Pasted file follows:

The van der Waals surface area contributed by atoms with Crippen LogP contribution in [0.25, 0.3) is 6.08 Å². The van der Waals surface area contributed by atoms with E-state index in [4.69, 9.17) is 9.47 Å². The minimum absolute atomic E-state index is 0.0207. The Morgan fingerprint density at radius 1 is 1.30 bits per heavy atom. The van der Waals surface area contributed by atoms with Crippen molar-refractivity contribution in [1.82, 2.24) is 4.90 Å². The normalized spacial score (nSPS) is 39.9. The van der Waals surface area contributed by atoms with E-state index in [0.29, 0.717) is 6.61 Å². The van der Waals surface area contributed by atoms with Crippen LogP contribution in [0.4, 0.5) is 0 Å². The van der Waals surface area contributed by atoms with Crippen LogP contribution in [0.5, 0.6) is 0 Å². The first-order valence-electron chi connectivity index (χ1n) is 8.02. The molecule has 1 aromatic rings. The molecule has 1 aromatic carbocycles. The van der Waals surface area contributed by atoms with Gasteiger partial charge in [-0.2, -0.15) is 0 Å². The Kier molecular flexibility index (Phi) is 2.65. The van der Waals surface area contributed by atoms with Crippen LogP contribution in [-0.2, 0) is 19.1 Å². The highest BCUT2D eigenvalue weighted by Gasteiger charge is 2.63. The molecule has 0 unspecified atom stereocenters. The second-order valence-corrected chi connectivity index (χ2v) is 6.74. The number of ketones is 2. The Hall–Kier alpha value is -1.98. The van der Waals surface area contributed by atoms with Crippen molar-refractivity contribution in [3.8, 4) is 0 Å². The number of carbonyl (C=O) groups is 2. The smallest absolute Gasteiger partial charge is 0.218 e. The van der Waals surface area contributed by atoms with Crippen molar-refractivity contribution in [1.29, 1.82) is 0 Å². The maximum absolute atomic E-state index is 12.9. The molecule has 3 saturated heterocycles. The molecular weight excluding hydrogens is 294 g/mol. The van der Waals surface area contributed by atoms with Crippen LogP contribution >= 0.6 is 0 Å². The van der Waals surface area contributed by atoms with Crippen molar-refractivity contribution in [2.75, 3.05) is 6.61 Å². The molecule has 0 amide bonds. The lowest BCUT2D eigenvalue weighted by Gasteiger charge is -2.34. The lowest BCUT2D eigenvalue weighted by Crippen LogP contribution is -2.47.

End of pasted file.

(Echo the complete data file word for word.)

The van der Waals surface area contributed by atoms with Crippen LogP contribution in [0.25, 0.3) is 6.08 Å². The van der Waals surface area contributed by atoms with E-state index in [4.69, 9.17) is 9.47 Å². The minimum absolute atomic E-state index is 0.0207. The Morgan fingerprint density at radius 1 is 1.30 bits per heavy atom. The van der Waals surface area contributed by atoms with Crippen molar-refractivity contribution in [1.82, 2.24) is 4.90 Å². The normalized spacial score (nSPS) is 39.9. The van der Waals surface area contributed by atoms with E-state index in [0.29, 0.717) is 6.61 Å². The van der Waals surface area contributed by atoms with Crippen LogP contribution in [0.4, 0.5) is 0 Å². The van der Waals surface area contributed by atoms with Crippen LogP contribution in [0.5, 0.6) is 0 Å². The first-order valence-electron chi connectivity index (χ1n) is 8.02. The molecule has 1 aromatic rings. The molecule has 1 aromatic carbocycles. The van der Waals surface area contributed by atoms with Gasteiger partial charge in [-0.2, -0.15) is 0 Å². The Kier molecular flexibility index (Phi) is 2.65. The van der Waals surface area contributed by atoms with Crippen LogP contribution in [-0.2, 0) is 19.1 Å². The highest BCUT2D eigenvalue weighted by Gasteiger charge is 2.63. The molecule has 0 unspecified atom stereocenters. The second-order valence-corrected chi connectivity index (χ2v) is 6.74. The number of ketones is 2. The Hall–Kier alpha value is -1.98. The van der Waals surface area contributed by atoms with Crippen molar-refractivity contribution in [3.8, 4) is 0 Å². The number of carbonyl (C=O) groups is 2. The smallest absolute Gasteiger partial charge is 0.218 e. The van der Waals surface area contributed by atoms with Crippen molar-refractivity contribution in [1.29, 1.82) is 0 Å². The maximum absolute atomic E-state index is 12.9. The molecule has 3 saturated heterocycles. The molecular weight excluding hydrogens is 294 g/mol. The van der Waals surface area contributed by atoms with Crippen LogP contribution >= 0.6 is 0 Å². The van der Waals surface area contributed by atoms with Crippen molar-refractivity contribution in [2.75, 3.05) is 6.61 Å². The molecule has 0 amide bonds. The lowest BCUT2D eigenvalue weighted by Gasteiger charge is -2.34. The lowest BCUT2D eigenvalue weighted by Crippen LogP contribution is -2.47.